Friday, May 07, 2010

(The Ressurection of) Notes From Underground

I'm going to try this again...

“Piazza, New York Catcher,” Belle and Sebastian, Dear Catastrophe Waitress, 2003

I was planning on writing a long piece about this song, but it’s on hold because it just wasn’t going well. I used to think it was kind of a throwaway song, but I’ve grown quite fond of it. It reminds me of San Francisco, and it’s tangentially about baseball—my favorite diversion behind rock and roll. I can’t imagine writing a song with the refrain, “Rooney, Man U striker are you straight or are you gay,” but perhaps Stuart Murdoch likes baseball much more than I like soccer. I can’t think of another band titling a song similarly besides perhaps the Television Personalities. The lyrics are actually quite hard to untangle, the bit about “I will be your Ferdinand, and you my wayward girl,” is very strange, conjuring up images of the fifteenth century king of Spain and his daughter Joanna the Mad. It’s a very sweet song though, and if you, like me, ever become homesick or nostalgic for San Francisco’s filthy streets, it’s a nice melancholy complement.

“Lights are Changing,” The Bevis Frond, Triptych, 1988.

What a great fucking song. Although I try not to use these kinds of tropes, the Bevis Frond does close the circle between the Byrds and Guided by Voices, it’s not really a surprise that this song ended up being collected on the Children of Nuggets box set. It has the same cadence as the Byrds version of Dylan’s “My Back Pages,” but there’s none of that lacy twelve-string delicateness. It’s not exquisite or baroque, it’s just got more muscle than that. Mary Lou Lord does a preposterous cover that should be run from at all costs.

“Possession,” Elvis Costello, Get Happy, 1980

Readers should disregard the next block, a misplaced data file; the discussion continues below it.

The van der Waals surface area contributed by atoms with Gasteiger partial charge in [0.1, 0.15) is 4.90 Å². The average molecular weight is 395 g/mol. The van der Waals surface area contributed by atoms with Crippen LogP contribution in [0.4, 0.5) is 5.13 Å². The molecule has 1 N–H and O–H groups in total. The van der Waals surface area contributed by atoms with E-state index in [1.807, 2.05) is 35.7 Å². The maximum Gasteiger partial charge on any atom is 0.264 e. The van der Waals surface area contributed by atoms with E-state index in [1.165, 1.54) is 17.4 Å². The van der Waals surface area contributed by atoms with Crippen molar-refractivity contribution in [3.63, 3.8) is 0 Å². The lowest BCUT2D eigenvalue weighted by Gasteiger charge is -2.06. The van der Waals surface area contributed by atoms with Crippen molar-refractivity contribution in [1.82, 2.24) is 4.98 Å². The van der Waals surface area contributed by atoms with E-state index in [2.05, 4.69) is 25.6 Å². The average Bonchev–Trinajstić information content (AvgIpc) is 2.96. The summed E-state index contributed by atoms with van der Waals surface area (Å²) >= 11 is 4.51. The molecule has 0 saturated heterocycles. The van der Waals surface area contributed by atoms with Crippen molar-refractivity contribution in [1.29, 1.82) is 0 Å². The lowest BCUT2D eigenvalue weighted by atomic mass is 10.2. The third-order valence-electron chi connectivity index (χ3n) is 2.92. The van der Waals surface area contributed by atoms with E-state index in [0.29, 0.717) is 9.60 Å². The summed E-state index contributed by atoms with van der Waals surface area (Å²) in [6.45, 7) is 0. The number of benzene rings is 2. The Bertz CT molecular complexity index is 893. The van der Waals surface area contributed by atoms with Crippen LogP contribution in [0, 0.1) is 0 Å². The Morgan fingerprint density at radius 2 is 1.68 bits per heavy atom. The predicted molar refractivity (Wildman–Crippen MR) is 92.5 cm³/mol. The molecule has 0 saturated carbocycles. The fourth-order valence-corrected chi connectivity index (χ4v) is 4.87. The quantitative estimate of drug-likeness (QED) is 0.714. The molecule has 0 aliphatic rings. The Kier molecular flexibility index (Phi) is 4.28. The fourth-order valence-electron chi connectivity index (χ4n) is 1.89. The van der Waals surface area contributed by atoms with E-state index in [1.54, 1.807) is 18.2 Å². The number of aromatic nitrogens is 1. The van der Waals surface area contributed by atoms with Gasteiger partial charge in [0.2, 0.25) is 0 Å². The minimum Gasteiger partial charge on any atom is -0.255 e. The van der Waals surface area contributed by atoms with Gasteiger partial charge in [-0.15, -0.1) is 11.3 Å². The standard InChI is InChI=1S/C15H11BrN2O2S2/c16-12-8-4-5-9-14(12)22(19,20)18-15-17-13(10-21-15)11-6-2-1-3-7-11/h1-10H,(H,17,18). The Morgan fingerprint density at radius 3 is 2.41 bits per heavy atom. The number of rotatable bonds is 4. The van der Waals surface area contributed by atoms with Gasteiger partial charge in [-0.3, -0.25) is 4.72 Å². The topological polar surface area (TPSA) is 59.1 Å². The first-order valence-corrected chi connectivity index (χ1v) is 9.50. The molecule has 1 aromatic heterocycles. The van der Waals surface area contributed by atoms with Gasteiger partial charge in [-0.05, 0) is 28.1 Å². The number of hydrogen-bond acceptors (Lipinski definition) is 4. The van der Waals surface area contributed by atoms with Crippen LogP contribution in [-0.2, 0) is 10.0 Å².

Oh, Declan…I can’t think of a larger figure who is more underrated than Elvis Costello. No one would say Dylan is underrated—if anything, he’s overrated—no one would say that Lou Reed, or Leonard Cohen, or the Stones, or the Beatles, or Michael Jackson, or the Who, or the Kinks, or any of that kind of shit is underrated. But Elvis Costello is huge, I know this because I remember my dad having an Elvis Costello tape (My Aim is True) when I was a kid, and if my dad had it, it was huge. He’s most likely a better songwriter than all those mentioned above, for his articulation of all the intense and terrible emotions that we go through in trying and failing at falling in love is surpassed by no one. If you have any doubts, listen to “Indoor Fireworks,” and “I Want You.” “Possession,” from 1980’s Get Happy, a kind of Stax-influenced record is not even the best track on it, that would be “New Amsterdam.” But with its relentless piano/organ hook, it’s impossible to put away. Plus Get Happy has twenty tracks on it—more bang for your buck than practically any other record.

“I Don’t Want Nobody, I Want You,” The Boyfriends, I’m in Love Today 7”, 1978

I actually just heard this song today, and this band is a bit of a mystery. I was trolling through youtube and came across it. From what I was able to gather, the Boyfriends—not to be confused with the American Boyfriends (more on that below)—was a band started by Pat Collier, the bassist of the Vibrators. They produced three singles and then disbanded. To me, that’s kind of the perfect story for a band, only singles, only a handful, and then disappear. “I Don’t Want Nobody, I Want You,” is not nearly as slick sounding as the Vibrators. It’s not as filthy or loose as the New York Dolls, but it is totally imprecise in the same kind of way. It does have these cute, touching lyrics enfolded into a kind of tough-sounding percussive punk song, and I’m not sure what I’ll think about it tomorrow, but I love it today.

P.S.: I got my information from here:

“Jealousy,” The Poppees, Jealousy/She’s Got It, I don’t know 1976

This song is insanely good. This is as good as power pop gets in its total revivalist phase, by which I mean not Big Star or the other bands who tried updating sixties pop into new and present forms, but those who just re-did the sixties. I don’t want that to sound insulting, because it’s just a straight fucking pop masterpiece. I first heard this band on a Bomp comp. The song was “If She Cries,” which is another hit, a song that is up there with the Records’ “Starry Eyes,” or the less corny moments of the Raspberries. But “Jealousy” is something different altogether. It’s big, from the floor tom intro to the hand claps. It’s definitely a better Beatles rip than anything done by either the Rutles, the Knickerbockers, or Barry and the Remains. I could listen to this song on repeat forever. Oh, and they shared members with a U.S. band called the Boyfriends, not the U.K. band mentioned above.

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